We had an amazing opportunity to visit the Normandy Beaches on our trip. We rented a car in La Havre, and drove across the Normandy countryside. This was one of my favorite days. The countryside in Normandy is so picturesque and beautiful. We drove trhough many small villages, with cobblestone streets and stone manors. It’s so far removed from the industrialized cities, it was a wonderful day.
Our first stop was some battlements that were left from the German army. The fog was rolling in, so as we walked through the fields to get to the bunkers, it was a little eerie. We had to be almost at the bunker before seeing it. The bunkers were each very large, and well built. I was amazed at the permenant appearance of them. Surely these were not built quickly, in the middle of fighting and war. It was amazing.
The bunkers were in various degrees of destruction. In some, you could see the explosion holes, in others the roof had been caved in in areas. The most horrible part was imagining that on this very ground had been soldiers laying dead and dying. Right here, there was a horrific battle.
There were several other buildings as well, closer to the ocean. There was a municians bunker, which was built underground, and another battlefield bunker right by the edge of the cliffs. Yet, even from there you could not see the ocean in the fog. If the Battle on the Normandy Beaches took place on a foggy day, it would have been incredible to be able to see far enough to shoot the enemy soldiers.
We went to the US Memorial and Graveyard next. We were planning on going to some of the museums, too, but the Memorial actaully had a very nice museum as a part of it. It was well worth the visit. I think that it and the Pearl Harbor memorial are the very best historical sites I have ever visited.
The museum gave a lot of information about the Battle of Normandy, and the role that the US troops played in it. It also highlighted certain people who died or survived the attacks.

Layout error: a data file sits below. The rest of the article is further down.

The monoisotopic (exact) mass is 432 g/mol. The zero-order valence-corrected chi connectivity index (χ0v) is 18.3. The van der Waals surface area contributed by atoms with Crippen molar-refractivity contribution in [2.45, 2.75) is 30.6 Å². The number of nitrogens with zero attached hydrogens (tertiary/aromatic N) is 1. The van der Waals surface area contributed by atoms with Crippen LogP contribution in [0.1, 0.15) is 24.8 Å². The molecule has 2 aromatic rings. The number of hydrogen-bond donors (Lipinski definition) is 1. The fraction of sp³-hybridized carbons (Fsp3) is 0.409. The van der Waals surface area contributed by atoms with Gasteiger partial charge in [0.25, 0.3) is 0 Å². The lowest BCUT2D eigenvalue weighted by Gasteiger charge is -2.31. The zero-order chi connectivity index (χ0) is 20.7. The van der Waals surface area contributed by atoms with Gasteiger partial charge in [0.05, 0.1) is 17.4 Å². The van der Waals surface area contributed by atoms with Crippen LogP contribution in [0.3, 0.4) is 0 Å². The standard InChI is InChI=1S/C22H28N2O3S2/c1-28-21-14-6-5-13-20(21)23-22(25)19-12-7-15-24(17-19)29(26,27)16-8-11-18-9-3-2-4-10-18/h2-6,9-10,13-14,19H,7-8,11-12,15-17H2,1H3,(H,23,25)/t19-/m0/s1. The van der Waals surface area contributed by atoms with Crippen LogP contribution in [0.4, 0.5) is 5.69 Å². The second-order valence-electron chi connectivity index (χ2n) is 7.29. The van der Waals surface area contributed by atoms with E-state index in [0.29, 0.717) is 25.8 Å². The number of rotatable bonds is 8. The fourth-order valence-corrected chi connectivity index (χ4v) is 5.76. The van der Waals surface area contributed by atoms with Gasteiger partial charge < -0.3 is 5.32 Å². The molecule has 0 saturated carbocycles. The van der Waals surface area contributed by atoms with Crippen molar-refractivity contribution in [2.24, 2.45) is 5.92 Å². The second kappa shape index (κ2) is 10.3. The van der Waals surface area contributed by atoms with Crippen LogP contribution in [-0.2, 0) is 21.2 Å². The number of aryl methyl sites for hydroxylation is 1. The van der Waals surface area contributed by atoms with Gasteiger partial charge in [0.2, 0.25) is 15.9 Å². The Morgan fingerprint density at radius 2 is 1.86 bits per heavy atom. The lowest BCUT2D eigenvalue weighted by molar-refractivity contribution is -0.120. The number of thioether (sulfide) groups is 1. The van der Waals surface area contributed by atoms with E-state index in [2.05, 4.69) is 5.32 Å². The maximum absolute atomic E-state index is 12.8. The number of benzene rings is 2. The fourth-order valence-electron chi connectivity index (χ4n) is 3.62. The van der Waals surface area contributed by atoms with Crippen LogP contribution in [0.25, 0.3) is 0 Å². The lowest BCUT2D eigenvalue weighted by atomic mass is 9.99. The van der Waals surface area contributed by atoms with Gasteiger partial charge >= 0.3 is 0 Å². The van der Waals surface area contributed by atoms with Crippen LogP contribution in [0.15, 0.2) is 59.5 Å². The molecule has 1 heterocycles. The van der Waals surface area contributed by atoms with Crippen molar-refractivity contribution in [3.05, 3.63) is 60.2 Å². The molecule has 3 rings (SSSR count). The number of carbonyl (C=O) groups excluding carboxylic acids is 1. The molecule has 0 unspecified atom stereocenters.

Outside of the museum, we walked down well kept path through the brambles onto the beach. It was a long and sometimes steep walk, and imaging the soldiers fighting their way, not only through the other soldiers, but through the forest kept running through my thoughts.
The fog continued, and might have been getting thicker as the day wore on. Once we reached the beach, we could turn around and not make out the top of the hill anymore. It was easy to picture soldiers emerging out of the fogs of the past. Again, walking on the beach where so many people died was memorable.
At the top of the hill we walked into the graveyard. There are buried 9,387 US soldiers. There is also Walls of the Missing, with the names of 1,557 more soldiers who were never found or identified.
Some of the memorable quotes that were inscribed on walls at the memorial are as follows:
You can manufacture weapons and you can purchase ammunition but you can’t buy valor and you can’t pull heroes off an assembly line.
– Sergeant John B Ellery
“If ever proof were needed that we fought for a cause and not for conquest it could be found in these cemeteries. Here was our only conquest, all we asked… was enough… soil in which to bury our gallant dead.”
– General Mark W. Clark
“Our debt to the heroic men and valiant women in the service of our country can never be repaid. They have earned our undying gratitude. America will never forget their sacrifices.”
– President Harry S. Truman